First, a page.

But every so often life finds itself all flippity backwards and, like a clown with a substance abuse problem, gets it very very wrong. Because once in a while, especially when it comes to the subject of monsters and the like, life has a horrible tendency to imitate art. (Gee note: On a completely unrelated note I went to a Clown Fair that was hosted near where I live a couple of months back. Really I did. Not for the clowns you understand. Oh, heavens no. That would be silly, a grown man travelling for an hour and a half just to watch some clowns. Imagine that. No, obviously I went for the balloons instead).
Allow me to explain. One of the world's most famous “I'm sorry, but run me through this once again. You're saying you saw, um, what??!?” animals, arguably just behind Bigfoot in the pecking order of money spinning mysteries, is the wonderfully elusive Loch Ness Monster. Or Nessie for short.
Now most people who claim to have seen this bonkers creature describe it, rather accurately in some cases, as a plesiosaur. Or for those reading this with no interest in pre-historic animals, one of those flippered wotsits with a long neck. You know, like that thing at the top of this page. And even though some modern cryptozoologists have speculated that any ancient creature living in the Loch is much more likely to be a Basilosaurus, which apparently is a kind of stretched whale that used to kick around the oceans about 40 million years ago, every year reports rack up of an animal exactly like a plesiosaur being spotted from the shore of the lake.
Thing is, the first reported sighting of said wee little beasty was in 1933. An often reported sighting by “D. McKenzie” in 1871 appears to have been made up, as no real evidence of a source from that time has been produced.
Which is a shame. Because otherwise the following theory wouldn't hold any water at all.
See 1933 was all kinds of monster crazy. In fact the world pretty much switched itself on to gigantic beasts on the 2nd March that year. But it didn't start in Scotland. And it's major player wasn't a tartan wearing water horse.
Instead it all started in New York, New York. And it's major player was an overgrown ape with a terrible temper and a fascination with Fay Wray. Because in 1933 King Kong was released for the first time. And in a pivotal scene a stop motion plesiosaur pops it's head above water, probably the first time one had ever been shown on a big screen for a mass audience. (Gee note: By the way, I actually sat down and watched King Kong this afternoon. Man, is that a racist film. I nearly coughed up a litre of tea when the natives of Skull Island try to barter 10 black women for 1 white one).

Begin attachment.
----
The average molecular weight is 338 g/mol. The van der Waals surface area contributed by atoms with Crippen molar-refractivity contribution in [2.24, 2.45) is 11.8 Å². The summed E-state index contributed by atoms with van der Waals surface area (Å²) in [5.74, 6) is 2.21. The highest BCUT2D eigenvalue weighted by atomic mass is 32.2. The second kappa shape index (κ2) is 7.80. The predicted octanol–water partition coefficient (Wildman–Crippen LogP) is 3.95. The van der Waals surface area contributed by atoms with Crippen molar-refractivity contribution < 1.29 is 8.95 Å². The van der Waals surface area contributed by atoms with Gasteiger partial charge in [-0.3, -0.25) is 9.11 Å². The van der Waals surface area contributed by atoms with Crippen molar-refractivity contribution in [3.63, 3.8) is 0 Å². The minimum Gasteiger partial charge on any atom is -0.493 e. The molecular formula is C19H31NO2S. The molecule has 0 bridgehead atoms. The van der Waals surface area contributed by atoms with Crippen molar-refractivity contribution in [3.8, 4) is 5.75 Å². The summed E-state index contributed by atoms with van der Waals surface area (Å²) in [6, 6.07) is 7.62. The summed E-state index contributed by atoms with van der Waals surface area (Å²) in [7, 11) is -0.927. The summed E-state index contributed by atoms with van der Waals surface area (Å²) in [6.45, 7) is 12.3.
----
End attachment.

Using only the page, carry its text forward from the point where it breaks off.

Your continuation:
And so the theory goes that the sight of the long necked animal sparked the collective imagination of Scotland and her tourists, and that sightings of Nessie are simply a manifestation of the public's subconscious.
Now this, it should be pointed out, is still only a theory. There may very well be something lurking in the Loch that defies scientific understanding. (Gee note: Which also may be able lend a helping hand if called upon with a Thistle Whistle). But an oddly similar thing happened to a chap named Steve Cook, a Michigan resident who carves out a living as a musician
The story goes that in 1987 a local radio station disk jockey was looking for something to do as an April Fool's joke. He contacted our man Steve who, with a life long fascination in all things paranormal, set about writing a song called “The Legend of Michigan's Dogman”. Detailing the account of a fictional beast roaming around Michigan, it was seven verses of made up accounts of attacks and sightings involving a half man half dog monster. The radio host didn't like it, unsure that it really qualified as an “April Fool's” gag. Instead he thought it might be something they could use at Halloween instead. However Cook pleaded with the DJ, and having nothing else to use on April 1st they decided to give it a bash.